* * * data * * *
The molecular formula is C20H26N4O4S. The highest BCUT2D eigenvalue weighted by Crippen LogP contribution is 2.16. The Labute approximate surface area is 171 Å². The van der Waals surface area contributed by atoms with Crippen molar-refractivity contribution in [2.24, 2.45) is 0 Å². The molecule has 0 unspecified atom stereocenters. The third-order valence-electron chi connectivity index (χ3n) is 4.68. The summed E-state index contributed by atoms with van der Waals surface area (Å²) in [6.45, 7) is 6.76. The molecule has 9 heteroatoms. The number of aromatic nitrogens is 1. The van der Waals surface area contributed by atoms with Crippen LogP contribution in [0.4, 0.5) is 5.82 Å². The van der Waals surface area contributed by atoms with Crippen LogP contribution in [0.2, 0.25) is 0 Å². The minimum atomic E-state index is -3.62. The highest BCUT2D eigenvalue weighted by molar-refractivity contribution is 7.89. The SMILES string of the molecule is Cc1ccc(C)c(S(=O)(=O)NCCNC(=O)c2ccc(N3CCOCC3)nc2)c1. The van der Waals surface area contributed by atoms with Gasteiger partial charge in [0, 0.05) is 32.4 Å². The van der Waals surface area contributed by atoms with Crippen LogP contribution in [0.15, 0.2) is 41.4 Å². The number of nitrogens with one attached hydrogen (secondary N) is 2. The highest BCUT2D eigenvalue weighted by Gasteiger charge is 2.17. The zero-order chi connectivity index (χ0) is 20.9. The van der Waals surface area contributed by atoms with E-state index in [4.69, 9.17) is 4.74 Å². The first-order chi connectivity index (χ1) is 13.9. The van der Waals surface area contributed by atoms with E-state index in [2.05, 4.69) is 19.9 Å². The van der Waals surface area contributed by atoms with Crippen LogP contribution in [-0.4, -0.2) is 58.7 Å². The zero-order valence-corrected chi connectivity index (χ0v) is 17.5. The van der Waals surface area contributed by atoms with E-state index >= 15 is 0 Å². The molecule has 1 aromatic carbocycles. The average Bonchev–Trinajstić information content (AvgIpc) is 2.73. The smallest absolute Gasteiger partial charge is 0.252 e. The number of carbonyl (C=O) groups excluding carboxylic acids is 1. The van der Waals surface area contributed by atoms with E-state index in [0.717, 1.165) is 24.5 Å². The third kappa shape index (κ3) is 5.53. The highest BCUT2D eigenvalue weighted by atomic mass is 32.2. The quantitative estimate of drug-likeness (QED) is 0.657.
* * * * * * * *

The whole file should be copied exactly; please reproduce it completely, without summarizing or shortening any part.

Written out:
The molecular formula is C20H26N4O4S. The highest BCUT2D eigenvalue weighted by Crippen LogP contribution is 2.16. The Labute approximate surface area is 171 Å². The van der Waals surface area contributed by atoms with Crippen molar-refractivity contribution in [2.24, 2.45) is 0 Å². The molecule has 0 unspecified atom stereocenters. The third-order valence-electron chi connectivity index (χ3n) is 4.68. The summed E-state index contributed by atoms with van der Waals surface area (Å²) in [6.45, 7) is 6.76. The molecule has 9 heteroatoms. The number of aromatic nitrogens is 1. The van der Waals surface area contributed by atoms with Crippen LogP contribution in [0.4, 0.5) is 5.82 Å². The van der Waals surface area contributed by atoms with Crippen LogP contribution in [0.2, 0.25) is 0 Å². The minimum atomic E-state index is -3.62. The highest BCUT2D eigenvalue weighted by molar-refractivity contribution is 7.89. The SMILES string of the molecule is Cc1ccc(C)c(S(=O)(=O)NCCNC(=O)c2ccc(N3CCOCC3)nc2)c1. The van der Waals surface area contributed by atoms with Gasteiger partial charge in [0, 0.05) is 32.4 Å². The van der Waals surface area contributed by atoms with Crippen LogP contribution in [0.15, 0.2) is 41.4 Å². The number of nitrogens with one attached hydrogen (secondary N) is 2. The highest BCUT2D eigenvalue weighted by Gasteiger charge is 2.17. The zero-order chi connectivity index (χ0) is 20.9. The van der Waals surface area contributed by atoms with E-state index in [4.69, 9.17) is 4.74 Å². The first-order chi connectivity index (χ1) is 13.9. The van der Waals surface area contributed by atoms with E-state index in [2.05, 4.69) is 19.9 Å². The van der Waals surface area contributed by atoms with Crippen LogP contribution in [-0.4, -0.2) is 58.7 Å². The zero-order valence-corrected chi connectivity index (χ0v) is 17.5. The van der Waals surface area contributed by atoms with E-state index >= 15 is 0 Å². The molecule has 1 aromatic carbocycles. The average Bonchev–Trinajstić information content (AvgIpc) is 2.73. The smallest absolute Gasteiger partial charge is 0.252 e. The number of carbonyl (C=O) groups excluding carboxylic acids is 1. The van der Waals surface area contributed by atoms with E-state index in [0.717, 1.165) is 24.5 Å². The third kappa shape index (κ3) is 5.53. The highest BCUT2D eigenvalue weighted by atomic mass is 32.2. The quantitative estimate of drug-likeness (QED) is 0.657.